Marymount professor visits Israel on yearlong study of Judaism

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Brian Flanagan, an associate professor of theology at Marymount University, is still processing a 10-day seminar on Judaism he attended in Jerusalem last month, which included intense discussions on religion and the challenges of life in Israel. He also made personal pilgrimages to several Christian sites.

Flanagan is one of 23 American Christian leaders participating in 13 months of study that begins and ends with seminars in Israel. "Encountering Judaism: Faith, People, Land" launched July 12-22. Participants range from the senior pastor at a Baptist church in St. Louis to a lecturer at Georgetown Law School to university chaplains and theologians.

Each day's study made use of a modified form of a traditional rabbinic approach to Talmudic study called havruta, in which a pair of students read aloud, analyze and discuss a shared text.

"In our case we did this with small groups of three, four or five people," Flanagan said. "For example, we might take Genesis 1 and 2, read a sentence or two at a time, discussing what it means and why. We would do this for an hour to an hour and a half, multiple times each day."

They eventually used this approach to read documents such as the Israeli Declaration of Independence, essays by scholars on contemporary Judaism, even works by Jewish and Arab Israeli poets and novelists. Flanagan may use a form of this method with his Marymount students.

"You can't talk about contemporary Judaism without talking about the Israeli/Arab conflict," Flanagan said. "It's going to be more of a focus next summer, but we've already had some moments."

That included a walking tour of Jaffa, an ancient city south of Tel Aviv, led by two historians, an Arab and a Jew, from the perspective of their communities.

"It's one of the few cities that still has a mixed population of Arabs and Jews," Flanagan said, "and it helped us see the complexity of their relationship as both friends and colleagues."

Other highlights included an audience with Israeli President Reuven Riylan, shabbat dinner with a local family, fellowship at the Jerusalem Craft Beer Festival, and services at an Orthodox synagogue.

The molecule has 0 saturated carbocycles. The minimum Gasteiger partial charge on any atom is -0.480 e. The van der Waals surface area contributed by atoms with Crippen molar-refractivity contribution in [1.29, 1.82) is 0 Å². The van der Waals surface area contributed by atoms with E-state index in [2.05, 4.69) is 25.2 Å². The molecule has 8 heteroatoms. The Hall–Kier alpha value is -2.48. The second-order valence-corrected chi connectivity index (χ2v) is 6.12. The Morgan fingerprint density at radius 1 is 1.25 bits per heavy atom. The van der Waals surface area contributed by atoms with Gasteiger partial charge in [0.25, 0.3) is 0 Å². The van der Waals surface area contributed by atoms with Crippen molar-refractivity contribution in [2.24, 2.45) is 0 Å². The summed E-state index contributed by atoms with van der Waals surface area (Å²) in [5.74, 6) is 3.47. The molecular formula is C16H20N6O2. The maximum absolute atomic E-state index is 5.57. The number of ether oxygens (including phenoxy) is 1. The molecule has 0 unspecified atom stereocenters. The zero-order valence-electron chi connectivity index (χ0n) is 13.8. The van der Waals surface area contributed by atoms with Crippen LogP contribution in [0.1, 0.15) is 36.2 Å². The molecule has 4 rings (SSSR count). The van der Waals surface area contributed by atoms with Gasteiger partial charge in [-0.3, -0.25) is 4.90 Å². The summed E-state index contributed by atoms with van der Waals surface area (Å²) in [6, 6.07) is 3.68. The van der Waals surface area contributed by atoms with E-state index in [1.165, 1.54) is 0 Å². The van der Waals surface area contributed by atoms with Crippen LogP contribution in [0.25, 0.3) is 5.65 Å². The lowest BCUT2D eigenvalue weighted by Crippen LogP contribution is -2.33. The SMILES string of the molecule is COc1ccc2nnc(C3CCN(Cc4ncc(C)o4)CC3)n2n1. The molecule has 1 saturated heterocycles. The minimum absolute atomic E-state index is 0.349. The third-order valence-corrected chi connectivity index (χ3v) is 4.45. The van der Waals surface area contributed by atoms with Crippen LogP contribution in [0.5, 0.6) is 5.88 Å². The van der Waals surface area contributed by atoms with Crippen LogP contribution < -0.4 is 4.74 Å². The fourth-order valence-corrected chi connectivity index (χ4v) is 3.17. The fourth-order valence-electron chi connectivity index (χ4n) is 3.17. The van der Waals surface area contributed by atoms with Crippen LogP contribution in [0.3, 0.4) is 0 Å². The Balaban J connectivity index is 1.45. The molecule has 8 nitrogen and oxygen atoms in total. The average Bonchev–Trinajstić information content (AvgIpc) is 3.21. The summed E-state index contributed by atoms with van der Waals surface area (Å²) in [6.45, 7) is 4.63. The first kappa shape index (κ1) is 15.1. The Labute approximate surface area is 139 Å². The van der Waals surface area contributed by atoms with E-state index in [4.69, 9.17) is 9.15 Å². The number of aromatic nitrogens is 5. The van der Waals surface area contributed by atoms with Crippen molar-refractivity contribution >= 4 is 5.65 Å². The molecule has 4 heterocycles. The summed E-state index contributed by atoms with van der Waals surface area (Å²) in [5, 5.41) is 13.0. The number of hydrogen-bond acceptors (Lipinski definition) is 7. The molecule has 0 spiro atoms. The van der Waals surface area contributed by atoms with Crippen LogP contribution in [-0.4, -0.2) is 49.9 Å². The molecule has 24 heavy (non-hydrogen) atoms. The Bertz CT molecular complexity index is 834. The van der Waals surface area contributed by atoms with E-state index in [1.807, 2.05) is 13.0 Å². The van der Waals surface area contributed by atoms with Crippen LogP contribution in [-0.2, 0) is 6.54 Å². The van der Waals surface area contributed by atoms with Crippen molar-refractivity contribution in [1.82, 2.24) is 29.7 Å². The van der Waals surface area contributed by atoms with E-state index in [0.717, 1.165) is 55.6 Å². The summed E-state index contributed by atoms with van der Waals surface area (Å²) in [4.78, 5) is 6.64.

Flanagan, who was making his first trip to Israel, made his own Christian pilgrimage, which included Mass at the Church of the Holy Sepulchre, believed to be on the site where Jesus was crucified and where His empty tomb is located. The church is shared by Roman Catholics, Greek Orthodox, Armenian, Syrian, Coptic and Ethiopian Christians, and is at the center of the Christian Quarter in Jerusalem's Old City.

"That was one of the more moving experiences as part of my Christian pilgrimage," Flanagan said.

After the seminar, he stayed four days with friends in Tel Aviv and visited Nazareth and the Sea of Galilee.

"I'm grateful that we have a year and another trip to process the experience because of the complexity and intensity of this experience," Flanagan said. "I made a lot of good friends both from the States and from Jerusalem. I'm also excited to see how what I've learned will help me this fall in the classroom. I was already committed to ecumenical and interreligious dialogue, but this trip has rekindled my calling to do more, both at Marymount and in the region."

In the coming year, the group will engage in monthly webinars and study classical and modern Jewish texts with leading Israeli and American Jewish scholars. The program is a partnership between the Shalom Hartman Initiative in Jerusalem and the American Jewish Committee, a global Jewish advocacy organization headquartered in New York that works to advance human rights and democratic values.

"There is so much that we can all learn from one another," said Marcie Lenk of the Hartman Institute, whose Christian Leadership Initiative began in 2008.

© Arlington Catholic Herald 2016